Sunday, 27 January 2013

Let Bartlett be Bartlett

so said the West Wing staffers; it occurred to me yesterday driving home from Arrow how much of me I hide from public view.

The greatest amount of hiding seems to be in my equestrian life, so very few people I can be my true self with, probably limited to SFO, Pip and my husband. Others I edit / delete and distort giving a very watered down version of my opinion or no opinion at all.

Of course editing and deleting of your opinion is a very necessary device in polite society but it struck me how I really do  in my equestrian life display only 40% of my true self at work it is more like 80% only 20% gets edited/deleted.


January at Arrow

Usual format, arrive Friday around 14:00 Blackberry and Pooh, supper with alcohol and SFO and putting world to rights; then 10:00 Blackberry and Pooh on Saturday, home via ponies collapse in a mentally exhausted heap on sofa.

So Friday Blackberry have lost droppable forearms well clearly not lost my forearms as drove to SFO but have lost the droppable aspect, right hand is somewhat grabby so worked on that.

then onto Pooh Bear really need to ensure my wrists are straight not broken need to somehow transfer the way I ride Blackberry to Pooh, do less?

Saturday Blackberry worked on position left  and right by adjusting the pelvis rather than shifting bulk body weight. So worked on how this might feel. For me it is achieved by lengthening inside leg (so right leg for right canter) which feels to me like straightening knee. SFO very pleased with this as rather a breakthrough in how I use my seat.

Leg sensors on and how to activate without coming off seat so some good work

Pooh really worked on point soften had a bit of a light bulb moment over giving hand forward if I keep a straight wrist I do it.

  • Need to point on the rise
  • Need to move more than I think to actually move
  • Need to have ass out behind me when I sit (sit on potty!)
Interestingly enough when I get point soften going the energy changes and he bounces along and it is pretty much effortless.

Position left and right is just working :-D

Tuesday, 15 January 2013

Care-Line Corner: Seaweed: A word of caution

Care-Line Corner: Seaweed: A word of caution: Seaweed supplements have long been fed to horses and perhaps you feed or have fed a seaweed supplement to one of your own horses? Seaweed i...

Tuesday, 8 January 2013

Hindgut Microflora of Laminitic, Nonlaminitic Horses Compared

Hindgut Microflora of Laminitic, Nonlaminitic Horses Compared

First, I'd like to complement the author and the interviewed researchers on sticking to the facts of the findings rather than reaching unwarranted conclusions. Nice job.

You can read the full study itself here:

By way of background, human studies have found that the bacterial populations of the gut are as individual as fingerprints so the finding of great diversity was to be expected.

The study was performed because of the association between toxins from proliferating lactobacilli and streptobacilli in acute laminitis caused by hind gut carb overload. When this occurs, the horse is also acutely ill with fever, septicemia, abdominal pain and diarrhea.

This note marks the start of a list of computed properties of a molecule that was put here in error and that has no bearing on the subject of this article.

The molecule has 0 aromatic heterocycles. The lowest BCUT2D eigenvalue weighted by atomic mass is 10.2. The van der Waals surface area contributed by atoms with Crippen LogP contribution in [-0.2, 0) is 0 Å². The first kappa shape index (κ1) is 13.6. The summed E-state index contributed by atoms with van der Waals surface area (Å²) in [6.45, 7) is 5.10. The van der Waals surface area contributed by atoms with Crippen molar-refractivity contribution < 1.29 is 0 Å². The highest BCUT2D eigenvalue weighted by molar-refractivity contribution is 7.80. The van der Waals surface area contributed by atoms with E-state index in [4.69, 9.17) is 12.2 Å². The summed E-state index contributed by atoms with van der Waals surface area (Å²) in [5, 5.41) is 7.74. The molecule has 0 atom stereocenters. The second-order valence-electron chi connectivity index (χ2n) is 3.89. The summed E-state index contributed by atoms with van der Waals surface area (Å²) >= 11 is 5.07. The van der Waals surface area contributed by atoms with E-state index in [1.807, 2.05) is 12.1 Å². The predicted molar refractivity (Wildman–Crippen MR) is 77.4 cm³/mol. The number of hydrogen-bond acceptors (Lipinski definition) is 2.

Chronic laminitis pain is overwhelmingly either endocrine in origin, or related to poor hoof care and mechanical factors as well as vascular and neurological damage in the feet.

The groups were small so it is very difficult to assign any significance to changes documented between them. For example, the two different strains found in the laminitic group could be due to both horses being in the same environment where those organisms were found. Better diversity isn't really surprising either because most people know to feed laminitic horses a high fiber diet, which requires a more diverse population to efficiently ferment.


Hi Dr. Kellon,

I'd like to jump in with a couple of additional comments.

Complexity is added to this study by the horse populations that they utilized. In the supplemental data, I found that there are interesting differences.

First, what really jumps out is that the average age of the control horses is 7.7 years. The average age of the laminitic population is over 15 years. Although they say that none of the horses were PPID, the researchers did not do an ACTH test on these horses to see if they were. In many horses, one of the first signs to early PPID is laminitis. 

The control horses were all quarterhorses. The laminitic horses contained a mix of breeds, including QH, Arabian, Warmblood, Thoroughbred, and a pony. This breed diversity could also contribute to the hindgut diversity.

It's also noted that on Farm A, there were 9 control horses and 1 laminitic horse. On Farm B, there was 1 control horse and 7 laminitic horses. Different feeds were fed on each farm. A different pelleted concentrate was on each farm also. Farm A also fed supplemental alfalfa to the control horses. 

So while this study was interesting, major factors that could affect hindgut bacterial populations were present.

It would be interesting to see what these results would be with age-matched, breed-matched controls, with all of the horses housed on the same farm. It would also be interesting to see if there was an age difference testing the bacterial populations of young horses vs the older horses.

Joan and Dazzle